IBM 'flatly denies' reports of 100,000 job losses

The company said a Forbes article predicting one in four workers would be laid off was 'ridiculous'

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The Independent Online

IBM has denied reports that it is poised to lay off 26 per cent of its workers, or 100,000 people.

The multinational technology and consulting corporation has dismissed an article published by Forbes last week as "ridiculous" and "baseless"

IBM spokesman Ian Colley told the Associated Press in a phone interview that the company "flatly denies" the report, which was written by a contributor for Forbes.com

In the article the author referred to the rumoured lay-offs as "Project Chrome, the code name for what has been touted to me as the biggest reorganization in IBM history".

He went on: "Project Chrome is finally upon us, triggered I suppose by this week’s announcement of an 11th consecutive quarter of declining revenue for IBM. Project Chrome is bad news, not good. Customers and employees alike should expect the worst."

But in a statement IBM said it has previously announced layoffs affecting "several thousand people," only "a small fraction" of the number predicted.

The company called the speculation "stupid" and "ridiculous" and added that IBM "still makes huge profit".

And while that’s good news for employees, investors appeared to have welcomed the idea of big changes at Big Blue. Between Thursday, when the report was posted online, and Monday morning's denial, IBM shares rose about 4 per cent to peak at $159.46. The stock closed up just 49 cents at $156.36.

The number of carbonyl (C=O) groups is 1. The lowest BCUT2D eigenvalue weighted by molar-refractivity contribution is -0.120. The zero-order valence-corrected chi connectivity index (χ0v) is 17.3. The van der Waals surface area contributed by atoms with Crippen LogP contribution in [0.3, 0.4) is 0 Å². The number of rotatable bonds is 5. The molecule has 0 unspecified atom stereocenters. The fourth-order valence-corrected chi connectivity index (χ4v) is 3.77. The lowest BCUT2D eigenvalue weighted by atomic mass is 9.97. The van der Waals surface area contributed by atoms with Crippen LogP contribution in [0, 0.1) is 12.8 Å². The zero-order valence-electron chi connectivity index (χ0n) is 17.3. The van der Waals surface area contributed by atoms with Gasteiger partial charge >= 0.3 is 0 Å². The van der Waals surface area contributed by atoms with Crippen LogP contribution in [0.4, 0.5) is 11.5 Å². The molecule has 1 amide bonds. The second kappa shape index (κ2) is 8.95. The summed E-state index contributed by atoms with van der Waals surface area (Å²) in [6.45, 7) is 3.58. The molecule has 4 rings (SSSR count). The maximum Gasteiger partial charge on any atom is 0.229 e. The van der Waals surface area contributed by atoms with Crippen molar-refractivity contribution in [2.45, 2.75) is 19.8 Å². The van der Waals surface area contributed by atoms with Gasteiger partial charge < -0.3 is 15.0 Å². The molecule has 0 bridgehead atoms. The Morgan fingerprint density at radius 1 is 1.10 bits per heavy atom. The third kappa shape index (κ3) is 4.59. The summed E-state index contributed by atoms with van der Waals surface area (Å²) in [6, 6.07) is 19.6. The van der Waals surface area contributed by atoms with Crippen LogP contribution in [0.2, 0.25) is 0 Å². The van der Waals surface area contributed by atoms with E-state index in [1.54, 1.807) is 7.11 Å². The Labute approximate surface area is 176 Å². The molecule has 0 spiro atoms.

Investors may be looking for IBM to make some significant changes, Morningstar stock analyst Peter Wahlstrom told the Associated Press, although he added that 100,000 job cuts is more than he would expect. Wahlstrom said these kinds of rumours come up periodically, though they get "snuffed out pretty quickly" if there's no weight to them.

Such a huge layoff would be disruptive and "inconsistent" with IBM's recent statements, Bernstein Research analyst AM Sacconaghi said in a note to investors. But, "ironically, given the stock's increase over the last couple trading days, we also see the potential for disappointment if a meaningful workforce action is not announced in the near-term".

Responding to the denial on Monday the author of the Forbes report conceded that IBM "doesn’t like me". However, he stuck to his guns, writing: "Like my young sons who never hit each other but instead push, slap, graze, or brush, I think IBM is dissembling, fixating on the term 110,000 layoffs, which by the way I never used.

"Whatever the word, what counts is how many fewer people will be paid by IBM on 1 March compared to today."

IBM is confronting a sales slump as it struggles to adapt to big changes in the way businesses buy software and other commercial technology. It issued another disappointing earnings report last week, as both revenue and profit fell in the December quarter. Chief executive Virginia Rometty says she's working to refocus the Armonk, New York, company on new tech markets, including data analytics, artificial intelligence and cloud computing. Its planned layoffs are aimed making cuts in some areas to then hire about 15,000 workers with new skills. As of the end of 2013, IBM had 431, 212 workers.

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